Monday, January 30, 2017

Derevolutions, The Struggle Bus & Kid Koala's Satellite Concert

Weekly Update 2017-05: The calming poppy sounds of the Derevolutions, the wonderful connotations of riding the struggle bus, and becoming the performer as well as the audience at Kid Koala' Satellite Concert.

It is the rare time that I allow a Pop earworm to enter my brain, but this song came onto one of my Spotify Daily Mixes and it's stuck. So of course I'd like to share it with you! The band is from Massachusetts, and their music just makes me want to dance. Beyond that, they have excellent photo-collaged album art for their songs that is definitely worth checking out. I don't know when collage went out of vogue but I want it back. It might be the visual style of the albums or the poppiness of the music itself, but this band would be a great fit for the soundtrack of a Little Big Planet game. Listen below:

I've done some work for my Chai Mitzvah class and met up with my mentor for our second meeting. She helped me narrow down my focus into the research and creation of a book that will comprise my learnings of what I consider to be the five most important Jewish holidays of the year. I'm pretty excited because this means I get to teach myself about the holidays and come out with a lovely manual to reference throughout my life. Plus, maybe it can be a portfolio piece? It's been a while since I've made a nice old-school print piece.

I've got my heart set on convincing my company to send me to DesignThinkers this May in Vancouver for a few reasons. Other than there being an excellent lineup of speakers (Chip Kidd and Timothy Goodman), I really want to visit the west coast and hang out with some friends out there.

And of COURSE it's imperative that I visit my future home of Portland to see what's been going on since I last visited. #1 to do on the list will be the same as last time: procure a Choco Taco.

My other main goal this week is to get started on the code portion of my blog redesign. I'd really like to try my hand at using flexbox for the layout, so we'll see how challenging that becomes. 

Random Thought: The Struggle Bus
My coworker dropped a load of genius on us at the lunch table today, as he discussed his recent issue with the learning curve of an iPhone game. He described his plight as “riding the struggle bus,” which I first laughed at for five minutes, and then moved straight into looking it up on Urban Dictionary. Lo and behold, it does exist outside of my coworker's brain, and I can happily say I will be using it all the time.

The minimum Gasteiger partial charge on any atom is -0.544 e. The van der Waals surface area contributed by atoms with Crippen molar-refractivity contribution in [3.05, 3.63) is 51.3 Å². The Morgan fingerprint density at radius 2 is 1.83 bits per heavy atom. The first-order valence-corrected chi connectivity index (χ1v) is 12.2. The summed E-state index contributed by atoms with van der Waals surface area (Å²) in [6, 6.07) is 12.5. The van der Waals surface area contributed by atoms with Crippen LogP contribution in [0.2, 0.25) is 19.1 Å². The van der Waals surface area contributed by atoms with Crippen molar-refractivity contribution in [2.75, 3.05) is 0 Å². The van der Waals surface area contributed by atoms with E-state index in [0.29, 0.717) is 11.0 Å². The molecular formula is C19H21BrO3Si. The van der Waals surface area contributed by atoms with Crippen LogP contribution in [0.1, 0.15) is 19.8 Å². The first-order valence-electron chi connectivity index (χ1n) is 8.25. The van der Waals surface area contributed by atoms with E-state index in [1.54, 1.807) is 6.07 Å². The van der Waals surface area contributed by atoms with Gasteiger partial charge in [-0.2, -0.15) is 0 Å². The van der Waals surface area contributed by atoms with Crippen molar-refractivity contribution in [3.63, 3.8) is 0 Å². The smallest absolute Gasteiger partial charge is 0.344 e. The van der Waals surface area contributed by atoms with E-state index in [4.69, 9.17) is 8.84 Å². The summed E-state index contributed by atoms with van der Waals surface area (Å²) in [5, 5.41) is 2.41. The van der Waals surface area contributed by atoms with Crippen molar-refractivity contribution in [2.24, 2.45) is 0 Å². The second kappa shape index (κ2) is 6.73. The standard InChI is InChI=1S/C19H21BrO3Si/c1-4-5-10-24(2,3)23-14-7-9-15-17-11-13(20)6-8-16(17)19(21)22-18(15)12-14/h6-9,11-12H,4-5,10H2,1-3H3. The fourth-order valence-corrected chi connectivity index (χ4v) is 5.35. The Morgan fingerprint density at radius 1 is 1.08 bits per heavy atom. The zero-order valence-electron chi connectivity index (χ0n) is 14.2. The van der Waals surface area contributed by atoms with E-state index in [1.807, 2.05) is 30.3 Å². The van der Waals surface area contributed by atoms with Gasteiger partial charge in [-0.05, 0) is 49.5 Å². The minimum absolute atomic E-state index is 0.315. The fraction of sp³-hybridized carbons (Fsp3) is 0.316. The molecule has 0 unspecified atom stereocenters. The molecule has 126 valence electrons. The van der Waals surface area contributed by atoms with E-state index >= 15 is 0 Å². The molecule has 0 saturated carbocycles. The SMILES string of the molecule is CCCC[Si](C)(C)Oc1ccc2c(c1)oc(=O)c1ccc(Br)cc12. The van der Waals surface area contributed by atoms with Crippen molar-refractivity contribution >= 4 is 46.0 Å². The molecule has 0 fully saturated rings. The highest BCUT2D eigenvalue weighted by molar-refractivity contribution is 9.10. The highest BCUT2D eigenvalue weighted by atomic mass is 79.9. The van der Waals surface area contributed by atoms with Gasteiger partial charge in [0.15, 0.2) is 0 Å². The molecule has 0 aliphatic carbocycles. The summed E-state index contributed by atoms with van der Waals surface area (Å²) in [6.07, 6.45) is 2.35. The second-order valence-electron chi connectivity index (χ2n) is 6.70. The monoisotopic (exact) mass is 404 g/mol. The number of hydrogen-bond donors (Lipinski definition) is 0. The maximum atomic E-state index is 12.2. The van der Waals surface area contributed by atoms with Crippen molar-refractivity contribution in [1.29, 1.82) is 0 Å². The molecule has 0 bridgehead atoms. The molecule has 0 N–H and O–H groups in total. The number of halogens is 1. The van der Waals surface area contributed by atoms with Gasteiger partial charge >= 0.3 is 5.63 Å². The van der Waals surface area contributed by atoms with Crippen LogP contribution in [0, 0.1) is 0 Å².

Not only does the phrase properly articulate a feeling we've all had from time to time, but it paints a picture of a hardship with a little lightness and humour. It also depicts that while you may be riding the struggle bus now, no busride lasts forever and it will be over soon enough.

I'd venture to say that we are all riding some kind of struggle bus with the state of things in the United States right now, and this sort of phrase is what keeps me going. 

Inspiration: Kid Koala's Satellite Concert
I went to another extremely inspirational concert last week, only two days after Cherry Glazerr. How lucky am I? This one was set by Kid Koala, a DJ I had seen open for Arcade Fire at the Air Canada Centre back in 2014. As he said to my friend and me when we spoke with him before the show, he likes to make ambient music in the winter. Since ambient music is low-key and doesn't make for a great live-concert format, he decided that he would redefine the meaning of a concert altogether.

The room he played in at the back of the Rivoli on Queen Street West was full of mini tables, each set with a turntable and three records. Each of the six sides of the records was colour-coded, and meant to be played when the Philips Hue light in the turntable shone the corresponding light. 

The whole thing was excellently analog, complete with a “chemical puppeteer” onstage making lovely images by squirting all sorts of liquids and semi-solids into a fishtank and onto a swivelling plastic surface, which were then projected onto a DIY handmade ‘satellite’ hanging from the ceiling behind the performance.

The Chemical Puppeteer

The bulk of the singing for the album was done by a woman who unfortunately could not accompany the tour, but she had recorded her voice onto these lovely old paper cards with a magnetic strip, which Kid Koala passed through a machine that read the data off the cards as they moved through. They were kind of like huge credit cards that had singing data on them. It was wild.

Watch a clip of all of us (crowd and Kid) making beautiful music together.

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